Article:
- task 1: 5% of the task is converted by CPU to GPU kernels that the GPU can read, the CPU will use 5% of its load to make this conversion and transport the kernels to the GPU, it'll then go in waiting mode. The GPU will run the kernels on all its shader processors, then ask the CPU to come pick up the results, which the CPU will do, before reconverting it to data the humans can read and writing that to disk. Then the CPU will point its attention to task 2.
- task 2: 5% of the task is converted by CPU to GPU kernels that the GPU can read, the CPU will use 5% of its load to make this conversion and transport the kernels to the GPU, it'll then go in waiting mode. The GPU will run the kernels on all its shader processors, then ask the CPU to come pick up the results, which the CPU will do, before reconverting it to data the humans can read and writing that to disk. Then the CPU will point its attention to task 3.
- task 3: 5% of the task is converted by CPU to GPU kernels that the GPU can read, the CPU will use 5% of its load to make this conversion and transport the kernels to the GPU, it'll then go in waiting mode. The GPU will run the kernels on all its shader processors, then ask the CPU to come pick up the results, which the CPU will do, before reconverting it to data the humans can read and writing that to disk. Then the CPU will point its attention back to task 1.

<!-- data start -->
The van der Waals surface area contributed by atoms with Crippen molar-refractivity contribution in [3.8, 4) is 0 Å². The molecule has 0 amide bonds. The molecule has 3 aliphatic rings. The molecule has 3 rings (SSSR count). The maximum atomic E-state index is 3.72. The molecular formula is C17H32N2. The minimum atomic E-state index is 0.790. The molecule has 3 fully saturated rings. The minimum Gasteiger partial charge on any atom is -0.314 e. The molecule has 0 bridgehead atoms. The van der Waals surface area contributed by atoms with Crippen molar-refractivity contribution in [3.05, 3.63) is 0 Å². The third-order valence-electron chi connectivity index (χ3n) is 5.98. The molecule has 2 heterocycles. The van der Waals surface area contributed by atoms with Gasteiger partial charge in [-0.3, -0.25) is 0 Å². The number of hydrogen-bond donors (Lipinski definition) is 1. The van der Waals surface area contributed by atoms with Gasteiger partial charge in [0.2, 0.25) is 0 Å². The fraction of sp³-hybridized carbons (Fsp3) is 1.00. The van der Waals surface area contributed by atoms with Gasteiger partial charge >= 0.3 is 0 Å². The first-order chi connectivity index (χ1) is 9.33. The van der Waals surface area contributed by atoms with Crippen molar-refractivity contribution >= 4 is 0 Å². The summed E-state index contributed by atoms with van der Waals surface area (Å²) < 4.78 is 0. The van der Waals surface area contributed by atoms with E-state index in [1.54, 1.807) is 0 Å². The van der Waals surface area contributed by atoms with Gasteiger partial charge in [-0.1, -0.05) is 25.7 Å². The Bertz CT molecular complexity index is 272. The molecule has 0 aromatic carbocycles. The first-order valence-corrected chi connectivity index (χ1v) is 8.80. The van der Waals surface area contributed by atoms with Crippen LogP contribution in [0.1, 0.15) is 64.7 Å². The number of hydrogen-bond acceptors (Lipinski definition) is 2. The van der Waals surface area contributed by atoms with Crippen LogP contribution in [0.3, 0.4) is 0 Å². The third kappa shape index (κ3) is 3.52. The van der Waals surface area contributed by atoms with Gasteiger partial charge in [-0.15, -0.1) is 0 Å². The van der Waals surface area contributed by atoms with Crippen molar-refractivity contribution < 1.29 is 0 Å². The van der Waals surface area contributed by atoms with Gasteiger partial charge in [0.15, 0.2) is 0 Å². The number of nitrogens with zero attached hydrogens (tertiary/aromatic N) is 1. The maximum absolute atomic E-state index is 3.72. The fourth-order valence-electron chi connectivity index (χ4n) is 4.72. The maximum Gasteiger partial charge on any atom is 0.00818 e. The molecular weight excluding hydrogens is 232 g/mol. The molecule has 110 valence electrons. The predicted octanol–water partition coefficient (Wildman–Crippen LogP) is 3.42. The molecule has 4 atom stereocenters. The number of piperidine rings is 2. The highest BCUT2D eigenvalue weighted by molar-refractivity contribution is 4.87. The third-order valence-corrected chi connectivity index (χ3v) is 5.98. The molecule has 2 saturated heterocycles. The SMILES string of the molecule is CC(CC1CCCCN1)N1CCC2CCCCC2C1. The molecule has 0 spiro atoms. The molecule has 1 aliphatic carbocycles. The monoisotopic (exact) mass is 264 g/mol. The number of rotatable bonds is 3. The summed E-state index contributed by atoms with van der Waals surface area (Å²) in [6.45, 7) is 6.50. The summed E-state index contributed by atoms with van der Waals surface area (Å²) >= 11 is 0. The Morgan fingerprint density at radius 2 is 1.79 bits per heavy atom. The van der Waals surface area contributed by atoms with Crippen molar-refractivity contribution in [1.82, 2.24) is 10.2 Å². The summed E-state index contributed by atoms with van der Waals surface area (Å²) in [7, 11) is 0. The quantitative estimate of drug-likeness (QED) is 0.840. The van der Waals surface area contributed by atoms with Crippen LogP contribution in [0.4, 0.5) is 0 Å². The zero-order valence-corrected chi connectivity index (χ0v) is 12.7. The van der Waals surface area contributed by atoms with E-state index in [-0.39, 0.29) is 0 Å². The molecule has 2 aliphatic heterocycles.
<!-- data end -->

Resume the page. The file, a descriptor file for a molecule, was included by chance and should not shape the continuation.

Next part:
- task 1: A further 5% of the task is converted by CPU to kernels the GPU will understand.... etc.

This goes in a loop until one of the tasks gets to 100%, after which it'll be written to disk and ended as a task that both the CPU & GPU have eye for. The science application is ended. A new science application running task 4 is started, its first conversion is 5% of the tasks into kernels the GPU will understand. That it appears as if all three tasks run at the same time on the GPU is because it runs so damn fast. That's the speed of parallel processing on many shader processors. And yet that's all it is, an appearance...